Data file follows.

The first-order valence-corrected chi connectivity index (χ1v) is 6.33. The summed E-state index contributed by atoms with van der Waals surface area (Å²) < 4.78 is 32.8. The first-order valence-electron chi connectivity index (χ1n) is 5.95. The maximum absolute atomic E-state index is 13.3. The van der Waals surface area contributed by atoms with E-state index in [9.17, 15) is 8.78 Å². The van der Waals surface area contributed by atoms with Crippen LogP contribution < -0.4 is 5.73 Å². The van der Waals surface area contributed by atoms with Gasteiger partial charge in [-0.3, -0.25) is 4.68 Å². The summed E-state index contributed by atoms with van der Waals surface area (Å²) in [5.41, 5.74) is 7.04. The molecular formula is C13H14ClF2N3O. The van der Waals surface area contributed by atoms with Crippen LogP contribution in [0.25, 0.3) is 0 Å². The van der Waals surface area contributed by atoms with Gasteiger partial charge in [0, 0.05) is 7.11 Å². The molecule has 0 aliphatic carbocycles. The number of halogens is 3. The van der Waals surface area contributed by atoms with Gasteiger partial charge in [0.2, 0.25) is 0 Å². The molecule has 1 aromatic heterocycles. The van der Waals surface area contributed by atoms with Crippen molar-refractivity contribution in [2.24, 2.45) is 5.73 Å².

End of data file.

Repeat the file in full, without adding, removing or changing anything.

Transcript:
The first-order valence-corrected chi connectivity index (χ1v) is 6.33. The summed E-state index contributed by atoms with van der Waals surface area (Å²) < 4.78 is 32.8. The first-order valence-electron chi connectivity index (χ1n) is 5.95. The maximum absolute atomic E-state index is 13.3. The van der Waals surface area contributed by atoms with E-state index in [9.17, 15) is 8.78 Å². The van der Waals surface area contributed by atoms with Crippen LogP contribution < -0.4 is 5.73 Å². The van der Waals surface area contributed by atoms with Gasteiger partial charge in [-0.3, -0.25) is 4.68 Å². The summed E-state index contributed by atoms with van der Waals surface area (Å²) in [5.41, 5.74) is 7.04. The molecular formula is C13H14ClF2N3O. The van der Waals surface area contributed by atoms with Crippen LogP contribution in [0.25, 0.3) is 0 Å². The van der Waals surface area contributed by atoms with Gasteiger partial charge in [0, 0.05) is 7.11 Å². The molecule has 0 aliphatic carbocycles. The number of halogens is 3. The van der Waals surface area contributed by atoms with Gasteiger partial charge in [0.2, 0.25) is 0 Å². The molecule has 1 aromatic heterocycles. The van der Waals surface area contributed by atoms with Crippen molar-refractivity contribution in [2.24, 2.45) is 5.73 Å².